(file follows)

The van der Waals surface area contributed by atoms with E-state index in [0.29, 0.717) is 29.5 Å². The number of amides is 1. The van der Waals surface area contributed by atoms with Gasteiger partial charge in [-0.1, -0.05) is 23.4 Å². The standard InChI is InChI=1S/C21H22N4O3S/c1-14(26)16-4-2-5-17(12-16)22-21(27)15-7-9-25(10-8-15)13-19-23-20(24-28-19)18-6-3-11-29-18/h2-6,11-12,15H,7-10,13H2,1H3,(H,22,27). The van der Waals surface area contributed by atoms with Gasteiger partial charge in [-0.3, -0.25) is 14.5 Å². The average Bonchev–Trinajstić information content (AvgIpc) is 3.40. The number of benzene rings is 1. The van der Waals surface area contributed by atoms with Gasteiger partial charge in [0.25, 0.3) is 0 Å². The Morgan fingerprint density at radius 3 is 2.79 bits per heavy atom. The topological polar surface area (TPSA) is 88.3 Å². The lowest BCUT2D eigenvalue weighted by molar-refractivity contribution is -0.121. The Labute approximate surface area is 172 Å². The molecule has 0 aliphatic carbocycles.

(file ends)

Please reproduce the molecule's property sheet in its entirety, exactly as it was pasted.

The van der Waals surface area contributed by atoms with E-state index in [0.29, 0.717) is 29.5 Å². The number of amides is 1. The van der Waals surface area contributed by atoms with Gasteiger partial charge in [-0.1, -0.05) is 23.4 Å². The standard InChI is InChI=1S/C21H22N4O3S/c1-14(26)16-4-2-5-17(12-16)22-21(27)15-7-9-25(10-8-15)13-19-23-20(24-28-19)18-6-3-11-29-18/h2-6,11-12,15H,7-10,13H2,1H3,(H,22,27). The van der Waals surface area contributed by atoms with Gasteiger partial charge in [-0.3, -0.25) is 14.5 Å². The average Bonchev–Trinajstić information content (AvgIpc) is 3.40. The number of benzene rings is 1. The van der Waals surface area contributed by atoms with Gasteiger partial charge in [0.25, 0.3) is 0 Å². The Morgan fingerprint density at radius 3 is 2.79 bits per heavy atom. The topological polar surface area (TPSA) is 88.3 Å². The lowest BCUT2D eigenvalue weighted by molar-refractivity contribution is -0.121. The Labute approximate surface area is 172 Å². The molecule has 0 aliphatic carbocycles.